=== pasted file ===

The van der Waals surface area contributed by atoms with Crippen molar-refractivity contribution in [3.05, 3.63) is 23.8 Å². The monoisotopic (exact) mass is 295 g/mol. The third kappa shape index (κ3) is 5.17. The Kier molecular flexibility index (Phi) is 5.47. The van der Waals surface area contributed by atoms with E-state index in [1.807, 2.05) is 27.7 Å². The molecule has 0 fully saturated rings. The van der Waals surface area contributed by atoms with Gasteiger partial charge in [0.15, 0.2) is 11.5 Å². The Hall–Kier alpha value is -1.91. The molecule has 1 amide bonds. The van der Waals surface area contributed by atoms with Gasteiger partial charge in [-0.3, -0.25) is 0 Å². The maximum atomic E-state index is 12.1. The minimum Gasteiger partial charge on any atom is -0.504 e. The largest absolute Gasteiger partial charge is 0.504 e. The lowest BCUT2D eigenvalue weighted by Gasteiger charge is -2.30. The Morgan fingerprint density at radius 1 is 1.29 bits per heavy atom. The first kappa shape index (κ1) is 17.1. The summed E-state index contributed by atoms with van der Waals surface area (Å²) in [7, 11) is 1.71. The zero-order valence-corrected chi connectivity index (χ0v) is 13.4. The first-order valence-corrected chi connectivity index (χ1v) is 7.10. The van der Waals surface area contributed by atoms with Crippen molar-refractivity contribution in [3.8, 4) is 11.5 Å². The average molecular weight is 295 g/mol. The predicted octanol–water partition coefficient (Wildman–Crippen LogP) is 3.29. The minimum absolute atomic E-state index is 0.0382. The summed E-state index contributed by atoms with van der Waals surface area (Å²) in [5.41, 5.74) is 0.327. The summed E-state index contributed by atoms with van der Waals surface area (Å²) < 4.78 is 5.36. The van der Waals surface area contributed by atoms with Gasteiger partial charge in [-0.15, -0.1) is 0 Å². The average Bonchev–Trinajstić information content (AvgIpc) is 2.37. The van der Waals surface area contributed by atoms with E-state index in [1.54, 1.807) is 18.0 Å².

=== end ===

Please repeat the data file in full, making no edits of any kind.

The van der Waals surface area contributed by atoms with Crippen molar-refractivity contribution in [3.05, 3.63) is 23.8 Å². The monoisotopic (exact) mass is 295 g/mol. The third kappa shape index (κ3) is 5.17. The Kier molecular flexibility index (Phi) is 5.47. The van der Waals surface area contributed by atoms with E-state index in [1.807, 2.05) is 27.7 Å². The molecule has 0 fully saturated rings. The van der Waals surface area contributed by atoms with Gasteiger partial charge in [0.15, 0.2) is 11.5 Å². The Hall–Kier alpha value is -1.91. The molecule has 1 amide bonds. The van der Waals surface area contributed by atoms with Gasteiger partial charge in [-0.3, -0.25) is 0 Å². The maximum atomic E-state index is 12.1. The minimum Gasteiger partial charge on any atom is -0.504 e. The largest absolute Gasteiger partial charge is 0.504 e. The lowest BCUT2D eigenvalue weighted by Gasteiger charge is -2.30. The Morgan fingerprint density at radius 1 is 1.29 bits per heavy atom. The first kappa shape index (κ1) is 17.1. The summed E-state index contributed by atoms with van der Waals surface area (Å²) in [7, 11) is 1.71. The zero-order valence-corrected chi connectivity index (χ0v) is 13.4. The first-order valence-corrected chi connectivity index (χ1v) is 7.10. The van der Waals surface area contributed by atoms with Crippen molar-refractivity contribution in [3.8, 4) is 11.5 Å². The average molecular weight is 295 g/mol. The predicted octanol–water partition coefficient (Wildman–Crippen LogP) is 3.29. The minimum absolute atomic E-state index is 0.0382. The summed E-state index contributed by atoms with van der Waals surface area (Å²) in [5.41, 5.74) is 0.327. The summed E-state index contributed by atoms with van der Waals surface area (Å²) < 4.78 is 5.36. The van der Waals surface area contributed by atoms with Gasteiger partial charge in [-0.15, -0.1) is 0 Å². The average Bonchev–Trinajstić information content (AvgIpc) is 2.37. The van der Waals surface area contributed by atoms with E-state index in [1.54, 1.807) is 18.0 Å².